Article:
Government owes the Technical, Entrepreneurial and Vocational Education and Training Authority (Teveta) K20 billion in levies accumulated over eight years, The Nation has learnt.
Teveta executive director Wilson Makulumiza Nkhoma said this in Lilongwe yesterday when he and other Teveta officials held a meeting with Minister of Labour Ken Kandodo centred on the job-creation agenda.
Briefing the minister, Nkhoma said government has been the major culprit over the past eight years in failing to remit the Teveta levy that is supposed to fund the institution’s operations.
The law demands that both public and private institutions should contribute one percent of their workers’ wage bills to the Teveta levy.
Nkhoma argued that the K20 billion arrears could be part of resources to be used in training over 42 000 youths who would then get employed or employ themselves in various sectors of the economy.
He said: “There is inadequate government funding to Teveta, which has led to over-reliance on the struggling Tevet levy. We have insufficient funds to support growing demands for training. The number of those needing the training is so large, but with the kind of insufficient funding, we cannot accommodate them all.”
According to Nkhoma, Teveta is not given any funding but it contributes an average of K800 million as a levy every year. On average government was supposed to be paying K2.5 billion to K3 billion annually but the accumulation is minus the K800 million which government has been honouring.
Asked how Teveta could help in innovatively creating the government’s goal of providing one million jobs to the citizens, Nkhoma said the institution hopes to revamp the manufacturing sector and promote tourism.
In his comment, Kandodo told Teveta authorities that government will soon embark on implementing the one million job policy which will require some Malawians to be provided vocational and employable skills.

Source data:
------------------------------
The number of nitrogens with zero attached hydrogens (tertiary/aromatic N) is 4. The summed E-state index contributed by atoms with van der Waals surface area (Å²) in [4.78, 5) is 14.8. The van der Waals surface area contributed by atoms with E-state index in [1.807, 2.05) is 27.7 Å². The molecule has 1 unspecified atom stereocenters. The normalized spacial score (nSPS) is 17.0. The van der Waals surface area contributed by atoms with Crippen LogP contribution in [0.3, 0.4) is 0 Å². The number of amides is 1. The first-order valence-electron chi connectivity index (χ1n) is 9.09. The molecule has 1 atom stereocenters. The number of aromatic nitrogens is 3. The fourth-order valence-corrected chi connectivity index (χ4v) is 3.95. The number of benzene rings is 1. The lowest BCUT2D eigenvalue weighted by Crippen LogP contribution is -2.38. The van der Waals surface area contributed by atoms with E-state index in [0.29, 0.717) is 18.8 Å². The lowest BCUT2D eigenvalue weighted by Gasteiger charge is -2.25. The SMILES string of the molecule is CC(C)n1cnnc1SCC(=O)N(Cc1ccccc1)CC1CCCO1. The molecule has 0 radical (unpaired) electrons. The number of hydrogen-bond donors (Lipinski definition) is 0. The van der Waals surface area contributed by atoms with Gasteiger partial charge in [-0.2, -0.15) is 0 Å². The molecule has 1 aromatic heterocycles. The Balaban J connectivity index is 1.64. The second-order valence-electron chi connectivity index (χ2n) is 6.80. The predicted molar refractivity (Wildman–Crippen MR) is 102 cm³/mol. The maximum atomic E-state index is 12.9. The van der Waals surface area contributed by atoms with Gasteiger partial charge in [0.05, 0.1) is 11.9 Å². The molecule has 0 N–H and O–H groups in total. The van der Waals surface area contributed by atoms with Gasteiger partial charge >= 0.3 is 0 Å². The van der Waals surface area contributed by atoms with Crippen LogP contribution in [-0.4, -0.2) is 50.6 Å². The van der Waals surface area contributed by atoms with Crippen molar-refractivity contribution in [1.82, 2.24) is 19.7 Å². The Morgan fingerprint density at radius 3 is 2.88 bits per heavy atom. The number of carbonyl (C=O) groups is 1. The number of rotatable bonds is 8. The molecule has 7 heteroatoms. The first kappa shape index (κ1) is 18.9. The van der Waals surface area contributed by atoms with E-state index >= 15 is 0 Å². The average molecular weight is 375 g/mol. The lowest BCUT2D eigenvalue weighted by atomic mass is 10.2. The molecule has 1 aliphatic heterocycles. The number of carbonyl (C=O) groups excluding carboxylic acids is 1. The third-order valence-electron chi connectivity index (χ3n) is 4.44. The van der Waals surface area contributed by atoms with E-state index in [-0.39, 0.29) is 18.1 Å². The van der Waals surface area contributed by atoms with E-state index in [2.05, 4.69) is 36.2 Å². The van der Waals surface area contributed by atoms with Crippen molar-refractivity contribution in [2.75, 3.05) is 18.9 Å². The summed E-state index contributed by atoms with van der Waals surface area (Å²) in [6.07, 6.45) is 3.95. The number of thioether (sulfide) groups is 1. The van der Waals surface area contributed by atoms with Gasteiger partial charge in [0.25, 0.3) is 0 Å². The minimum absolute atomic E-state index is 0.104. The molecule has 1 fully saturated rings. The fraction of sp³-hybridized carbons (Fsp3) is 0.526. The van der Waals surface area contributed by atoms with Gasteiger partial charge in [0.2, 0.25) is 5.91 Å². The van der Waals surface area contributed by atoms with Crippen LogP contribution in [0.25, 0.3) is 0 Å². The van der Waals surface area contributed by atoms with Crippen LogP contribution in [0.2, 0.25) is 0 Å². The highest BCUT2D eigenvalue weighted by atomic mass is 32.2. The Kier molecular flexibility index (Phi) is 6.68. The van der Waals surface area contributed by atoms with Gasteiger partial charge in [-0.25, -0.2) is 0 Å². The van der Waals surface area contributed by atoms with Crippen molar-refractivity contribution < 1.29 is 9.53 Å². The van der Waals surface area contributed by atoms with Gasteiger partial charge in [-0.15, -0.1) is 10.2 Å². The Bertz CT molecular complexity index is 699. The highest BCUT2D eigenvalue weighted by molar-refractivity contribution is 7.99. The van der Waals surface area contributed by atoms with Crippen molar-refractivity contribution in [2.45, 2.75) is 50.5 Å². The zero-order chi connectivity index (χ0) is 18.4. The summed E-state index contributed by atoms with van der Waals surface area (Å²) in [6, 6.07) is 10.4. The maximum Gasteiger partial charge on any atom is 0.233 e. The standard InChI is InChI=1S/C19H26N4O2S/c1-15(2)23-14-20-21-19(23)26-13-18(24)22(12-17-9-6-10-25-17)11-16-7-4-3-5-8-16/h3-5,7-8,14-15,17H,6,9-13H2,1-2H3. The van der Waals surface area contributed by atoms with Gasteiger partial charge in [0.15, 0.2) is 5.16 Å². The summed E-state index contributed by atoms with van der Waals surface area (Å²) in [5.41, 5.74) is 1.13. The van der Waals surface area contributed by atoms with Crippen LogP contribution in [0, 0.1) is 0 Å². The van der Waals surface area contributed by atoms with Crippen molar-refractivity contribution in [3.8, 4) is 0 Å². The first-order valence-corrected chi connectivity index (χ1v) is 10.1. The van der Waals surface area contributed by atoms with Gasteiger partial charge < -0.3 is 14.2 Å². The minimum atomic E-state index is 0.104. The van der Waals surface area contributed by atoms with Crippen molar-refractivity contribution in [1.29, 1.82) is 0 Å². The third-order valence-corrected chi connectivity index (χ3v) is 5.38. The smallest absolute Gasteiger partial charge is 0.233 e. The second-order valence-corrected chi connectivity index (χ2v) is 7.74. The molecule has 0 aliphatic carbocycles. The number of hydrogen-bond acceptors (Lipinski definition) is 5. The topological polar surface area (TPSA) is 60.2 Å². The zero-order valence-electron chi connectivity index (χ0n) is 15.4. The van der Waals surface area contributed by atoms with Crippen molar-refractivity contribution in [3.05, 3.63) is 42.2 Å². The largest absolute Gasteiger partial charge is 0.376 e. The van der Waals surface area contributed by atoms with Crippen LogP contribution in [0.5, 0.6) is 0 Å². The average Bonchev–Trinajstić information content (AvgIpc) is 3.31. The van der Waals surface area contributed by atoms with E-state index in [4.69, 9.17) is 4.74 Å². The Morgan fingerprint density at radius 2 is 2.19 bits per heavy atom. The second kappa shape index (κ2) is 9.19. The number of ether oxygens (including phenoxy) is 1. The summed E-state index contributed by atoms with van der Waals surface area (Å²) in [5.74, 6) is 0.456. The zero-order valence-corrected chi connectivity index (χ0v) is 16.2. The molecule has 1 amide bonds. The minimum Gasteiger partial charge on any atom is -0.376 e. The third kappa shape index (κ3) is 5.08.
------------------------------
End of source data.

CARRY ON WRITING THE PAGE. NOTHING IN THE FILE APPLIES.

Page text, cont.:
He assured the authority that he will intervene on some matters so that government should pay the long-standing arrears and further pledged to support Teveta in its quest to have the Tevet Act revised in line with the current development agenda.
Kandodo said: “We have embarked on job creation initiatives. But we cannot separate technical training from job creation. If we separate the two, then who will provide jobs if there is no training? So, the issue of resource mobilisation is the most important issue that we should deal with.”
“On the issue of arrears, I should say that we are ready to interface with the Ministry of Finance, so that they consider additional resources because resource mobilisation is the most important issue that we should deal with.”
Meanwhile, Malawi Confederation of Chambers of Commerce and Industry (MCCCI) head of membership development and communication Tione Kafumbu has said it would be bad news if Teveta failed to train more students due to lack of funds.
He said, in a written response, the private sector relies on technical skills from Teveta when employing people.
Said Kafumbu: “The private sector expects high quality skills and the skills that meet the demand of the private sector. Without enough funding, such expectations will not be met. Such institutions need to be effective if they are to support the growth of businesses and the creation of one million jobs.”
Teveta is a regulatory body established in 1999 by an Act of Parliament. It was founded to operate as an independent and autonomous body mandated to create an integrated Tevet system that is demand-driven, competence-based, modular, comprehensive, accessible, flexible and consolidated enough to service both the rural and urban Malawian citizens.
Its main purpose is to contribute to human resource development through sustainable skills training and development, spearhead the country’s production and export-led socio-economic growth. It implements its programmes guided by the national development agenda and sectoral policies informing the Teveta sector in Malawi and the Africa region.